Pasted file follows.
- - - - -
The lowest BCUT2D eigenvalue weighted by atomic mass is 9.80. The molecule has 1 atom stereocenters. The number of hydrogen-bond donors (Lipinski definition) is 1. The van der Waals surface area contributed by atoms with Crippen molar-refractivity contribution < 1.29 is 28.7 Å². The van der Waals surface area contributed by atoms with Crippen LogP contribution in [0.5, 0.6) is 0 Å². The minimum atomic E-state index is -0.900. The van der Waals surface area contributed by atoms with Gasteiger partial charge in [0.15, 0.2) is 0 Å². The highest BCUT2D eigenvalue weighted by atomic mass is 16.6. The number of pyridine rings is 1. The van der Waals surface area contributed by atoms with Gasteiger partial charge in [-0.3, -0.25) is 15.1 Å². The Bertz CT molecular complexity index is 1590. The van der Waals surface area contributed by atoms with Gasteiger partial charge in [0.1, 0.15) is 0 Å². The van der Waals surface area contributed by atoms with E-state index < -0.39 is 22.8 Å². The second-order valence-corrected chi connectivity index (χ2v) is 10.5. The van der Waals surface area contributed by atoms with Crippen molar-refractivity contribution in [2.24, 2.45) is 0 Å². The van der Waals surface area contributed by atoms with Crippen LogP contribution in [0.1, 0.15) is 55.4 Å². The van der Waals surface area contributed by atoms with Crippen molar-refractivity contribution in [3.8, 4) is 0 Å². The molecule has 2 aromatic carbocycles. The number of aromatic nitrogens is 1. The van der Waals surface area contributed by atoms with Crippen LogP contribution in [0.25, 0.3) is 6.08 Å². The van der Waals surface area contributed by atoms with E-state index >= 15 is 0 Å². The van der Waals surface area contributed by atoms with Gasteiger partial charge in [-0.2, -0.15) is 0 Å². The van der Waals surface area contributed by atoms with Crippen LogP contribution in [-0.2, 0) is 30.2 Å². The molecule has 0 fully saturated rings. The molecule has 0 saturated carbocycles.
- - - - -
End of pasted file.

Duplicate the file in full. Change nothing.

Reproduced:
The lowest BCUT2D eigenvalue weighted by atomic mass is 9.80. The molecule has 1 atom stereocenters. The number of hydrogen-bond donors (Lipinski definition) is 1. The van der Waals surface area contributed by atoms with Crippen molar-refractivity contribution < 1.29 is 28.7 Å². The van der Waals surface area contributed by atoms with Crippen LogP contribution in [0.5, 0.6) is 0 Å². The minimum atomic E-state index is -0.900. The van der Waals surface area contributed by atoms with Gasteiger partial charge in [0.15, 0.2) is 0 Å². The highest BCUT2D eigenvalue weighted by atomic mass is 16.6. The number of pyridine rings is 1. The van der Waals surface area contributed by atoms with Gasteiger partial charge in [-0.3, -0.25) is 15.1 Å². The Bertz CT molecular complexity index is 1590. The van der Waals surface area contributed by atoms with Gasteiger partial charge in [0.1, 0.15) is 0 Å². The van der Waals surface area contributed by atoms with E-state index < -0.39 is 22.8 Å². The second-order valence-corrected chi connectivity index (χ2v) is 10.5. The van der Waals surface area contributed by atoms with Crippen molar-refractivity contribution in [2.24, 2.45) is 0 Å². The van der Waals surface area contributed by atoms with Crippen LogP contribution in [0.1, 0.15) is 55.4 Å². The van der Waals surface area contributed by atoms with Crippen molar-refractivity contribution in [3.8, 4) is 0 Å². The molecule has 2 aromatic carbocycles. The number of aromatic nitrogens is 1. The van der Waals surface area contributed by atoms with Crippen LogP contribution in [0.25, 0.3) is 6.08 Å². The van der Waals surface area contributed by atoms with E-state index >= 15 is 0 Å². The van der Waals surface area contributed by atoms with Gasteiger partial charge in [-0.2, -0.15) is 0 Å². The van der Waals surface area contributed by atoms with Crippen LogP contribution in [-0.2, 0) is 30.2 Å². The molecule has 0 fully saturated rings. The molecule has 0 saturated carbocycles.